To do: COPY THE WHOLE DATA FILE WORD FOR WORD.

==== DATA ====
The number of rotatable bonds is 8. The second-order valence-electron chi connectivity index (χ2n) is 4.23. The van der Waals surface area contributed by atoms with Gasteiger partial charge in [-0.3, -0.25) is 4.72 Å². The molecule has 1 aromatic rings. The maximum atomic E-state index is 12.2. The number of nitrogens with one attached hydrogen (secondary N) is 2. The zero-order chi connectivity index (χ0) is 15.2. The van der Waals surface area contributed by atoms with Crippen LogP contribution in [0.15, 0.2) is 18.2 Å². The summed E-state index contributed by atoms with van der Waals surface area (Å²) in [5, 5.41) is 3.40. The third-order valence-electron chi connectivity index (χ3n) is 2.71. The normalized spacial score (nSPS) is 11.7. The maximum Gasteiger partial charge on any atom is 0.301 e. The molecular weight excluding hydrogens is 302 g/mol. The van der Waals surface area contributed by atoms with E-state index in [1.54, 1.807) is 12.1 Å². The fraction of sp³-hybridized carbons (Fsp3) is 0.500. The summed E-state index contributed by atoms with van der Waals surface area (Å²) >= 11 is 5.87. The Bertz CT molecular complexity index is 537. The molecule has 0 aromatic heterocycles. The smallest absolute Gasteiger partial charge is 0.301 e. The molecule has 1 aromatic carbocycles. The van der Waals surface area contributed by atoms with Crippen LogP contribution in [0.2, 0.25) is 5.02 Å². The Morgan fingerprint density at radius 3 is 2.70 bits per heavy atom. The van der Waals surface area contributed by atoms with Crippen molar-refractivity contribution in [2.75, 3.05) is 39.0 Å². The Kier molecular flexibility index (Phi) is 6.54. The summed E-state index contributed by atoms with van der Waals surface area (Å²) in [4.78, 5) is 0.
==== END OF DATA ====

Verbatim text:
The number of rotatable bonds is 8. The second-order valence-electron chi connectivity index (χ2n) is 4.23. The van der Waals surface area contributed by atoms with Gasteiger partial charge in [-0.3, -0.25) is 4.72 Å². The molecule has 1 aromatic rings. The maximum atomic E-state index is 12.2. The number of nitrogens with one attached hydrogen (secondary N) is 2. The zero-order chi connectivity index (χ0) is 15.2. The van der Waals surface area contributed by atoms with Crippen LogP contribution in [0.15, 0.2) is 18.2 Å². The summed E-state index contributed by atoms with van der Waals surface area (Å²) in [5, 5.41) is 3.40. The third-order valence-electron chi connectivity index (χ3n) is 2.71. The normalized spacial score (nSPS) is 11.7. The maximum Gasteiger partial charge on any atom is 0.301 e. The molecular weight excluding hydrogens is 302 g/mol. The van der Waals surface area contributed by atoms with E-state index in [1.54, 1.807) is 12.1 Å². The fraction of sp³-hybridized carbons (Fsp3) is 0.500. The summed E-state index contributed by atoms with van der Waals surface area (Å²) >= 11 is 5.87. The Bertz CT molecular complexity index is 537. The molecule has 0 aromatic heterocycles. The smallest absolute Gasteiger partial charge is 0.301 e. The molecule has 1 aromatic carbocycles. The van der Waals surface area contributed by atoms with Crippen LogP contribution in [0.2, 0.25) is 5.02 Å². The Morgan fingerprint density at radius 3 is 2.70 bits per heavy atom. The van der Waals surface area contributed by atoms with Crippen molar-refractivity contribution in [2.75, 3.05) is 39.0 Å². The Kier molecular flexibility index (Phi) is 6.54. The summed E-state index contributed by atoms with van der Waals surface area (Å²) in [4.78, 5) is 0.